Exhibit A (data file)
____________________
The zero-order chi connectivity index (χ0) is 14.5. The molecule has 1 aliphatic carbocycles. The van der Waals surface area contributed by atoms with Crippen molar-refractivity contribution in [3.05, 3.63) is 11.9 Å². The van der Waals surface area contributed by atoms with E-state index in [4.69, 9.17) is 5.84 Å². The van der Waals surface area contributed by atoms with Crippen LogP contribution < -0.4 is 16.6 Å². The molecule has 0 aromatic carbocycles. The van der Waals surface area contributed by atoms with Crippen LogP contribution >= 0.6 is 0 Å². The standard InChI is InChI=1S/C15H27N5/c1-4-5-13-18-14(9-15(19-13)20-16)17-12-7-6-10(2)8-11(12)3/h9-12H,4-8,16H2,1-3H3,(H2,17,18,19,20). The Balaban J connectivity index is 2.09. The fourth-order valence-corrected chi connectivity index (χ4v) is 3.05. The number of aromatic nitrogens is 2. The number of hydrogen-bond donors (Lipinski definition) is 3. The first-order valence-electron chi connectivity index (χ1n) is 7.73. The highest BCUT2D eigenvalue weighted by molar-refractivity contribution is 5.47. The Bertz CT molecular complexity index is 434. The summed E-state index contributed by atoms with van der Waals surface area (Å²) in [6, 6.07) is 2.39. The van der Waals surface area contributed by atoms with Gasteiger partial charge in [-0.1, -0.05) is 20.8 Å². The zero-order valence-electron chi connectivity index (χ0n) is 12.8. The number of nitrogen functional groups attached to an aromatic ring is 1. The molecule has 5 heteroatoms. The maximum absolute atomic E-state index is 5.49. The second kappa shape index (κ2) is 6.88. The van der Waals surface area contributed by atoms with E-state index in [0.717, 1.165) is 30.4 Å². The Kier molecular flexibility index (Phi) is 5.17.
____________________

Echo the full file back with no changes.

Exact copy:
The zero-order chi connectivity index (χ0) is 14.5. The molecule has 1 aliphatic carbocycles. The van der Waals surface area contributed by atoms with Crippen molar-refractivity contribution in [3.05, 3.63) is 11.9 Å². The van der Waals surface area contributed by atoms with E-state index in [4.69, 9.17) is 5.84 Å². The van der Waals surface area contributed by atoms with Crippen LogP contribution < -0.4 is 16.6 Å². The molecule has 0 aromatic carbocycles. The van der Waals surface area contributed by atoms with Crippen LogP contribution >= 0.6 is 0 Å². The standard InChI is InChI=1S/C15H27N5/c1-4-5-13-18-14(9-15(19-13)20-16)17-12-7-6-10(2)8-11(12)3/h9-12H,4-8,16H2,1-3H3,(H2,17,18,19,20). The Balaban J connectivity index is 2.09. The fourth-order valence-corrected chi connectivity index (χ4v) is 3.05. The number of aromatic nitrogens is 2. The number of hydrogen-bond donors (Lipinski definition) is 3. The first-order valence-electron chi connectivity index (χ1n) is 7.73. The highest BCUT2D eigenvalue weighted by molar-refractivity contribution is 5.47. The Bertz CT molecular complexity index is 434. The summed E-state index contributed by atoms with van der Waals surface area (Å²) in [6, 6.07) is 2.39. The van der Waals surface area contributed by atoms with Gasteiger partial charge in [-0.1, -0.05) is 20.8 Å². The zero-order valence-electron chi connectivity index (χ0n) is 12.8. The number of nitrogen functional groups attached to an aromatic ring is 1. The molecule has 5 heteroatoms. The maximum absolute atomic E-state index is 5.49. The second kappa shape index (κ2) is 6.88. The van der Waals surface area contributed by atoms with E-state index in [0.717, 1.165) is 30.4 Å². The Kier molecular flexibility index (Phi) is 5.17.